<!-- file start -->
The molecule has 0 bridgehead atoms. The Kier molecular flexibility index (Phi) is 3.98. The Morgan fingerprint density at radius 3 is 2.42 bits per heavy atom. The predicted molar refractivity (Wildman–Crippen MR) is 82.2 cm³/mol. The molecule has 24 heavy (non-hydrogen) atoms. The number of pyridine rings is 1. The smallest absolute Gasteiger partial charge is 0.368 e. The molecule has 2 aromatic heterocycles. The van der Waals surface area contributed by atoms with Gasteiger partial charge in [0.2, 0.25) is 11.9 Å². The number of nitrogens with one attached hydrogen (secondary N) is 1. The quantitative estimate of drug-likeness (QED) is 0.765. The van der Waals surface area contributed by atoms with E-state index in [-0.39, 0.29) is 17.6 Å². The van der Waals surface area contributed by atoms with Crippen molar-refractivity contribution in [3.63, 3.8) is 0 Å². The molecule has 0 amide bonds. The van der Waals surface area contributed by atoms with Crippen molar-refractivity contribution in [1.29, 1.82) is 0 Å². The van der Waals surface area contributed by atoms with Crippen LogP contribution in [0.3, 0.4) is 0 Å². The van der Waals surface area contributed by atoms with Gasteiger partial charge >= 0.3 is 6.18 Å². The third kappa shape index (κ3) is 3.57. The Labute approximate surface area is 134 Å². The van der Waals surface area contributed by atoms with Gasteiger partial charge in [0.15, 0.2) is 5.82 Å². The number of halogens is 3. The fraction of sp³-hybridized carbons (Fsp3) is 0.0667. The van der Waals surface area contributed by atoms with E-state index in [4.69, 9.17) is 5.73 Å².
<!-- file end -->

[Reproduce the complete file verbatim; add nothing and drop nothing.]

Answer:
The molecule has 0 bridgehead atoms. The Kier molecular flexibility index (Phi) is 3.98. The Morgan fingerprint density at radius 3 is 2.42 bits per heavy atom. The predicted molar refractivity (Wildman–Crippen MR) is 82.2 cm³/mol. The molecule has 24 heavy (non-hydrogen) atoms. The number of pyridine rings is 1. The smallest absolute Gasteiger partial charge is 0.368 e. The molecule has 2 aromatic heterocycles. The van der Waals surface area contributed by atoms with Gasteiger partial charge in [0.2, 0.25) is 11.9 Å². The number of nitrogens with one attached hydrogen (secondary N) is 1. The quantitative estimate of drug-likeness (QED) is 0.765. The van der Waals surface area contributed by atoms with E-state index in [-0.39, 0.29) is 17.6 Å². The van der Waals surface area contributed by atoms with Crippen molar-refractivity contribution in [3.63, 3.8) is 0 Å². The molecule has 0 amide bonds. The van der Waals surface area contributed by atoms with Crippen molar-refractivity contribution in [1.29, 1.82) is 0 Å². The van der Waals surface area contributed by atoms with Crippen LogP contribution in [0.3, 0.4) is 0 Å². The van der Waals surface area contributed by atoms with Gasteiger partial charge >= 0.3 is 6.18 Å². The third kappa shape index (κ3) is 3.57. The Labute approximate surface area is 134 Å². The van der Waals surface area contributed by atoms with Gasteiger partial charge in [0.15, 0.2) is 5.82 Å². The number of halogens is 3. The fraction of sp³-hybridized carbons (Fsp3) is 0.0667. The van der Waals surface area contributed by atoms with E-state index in [4.69, 9.17) is 5.73 Å².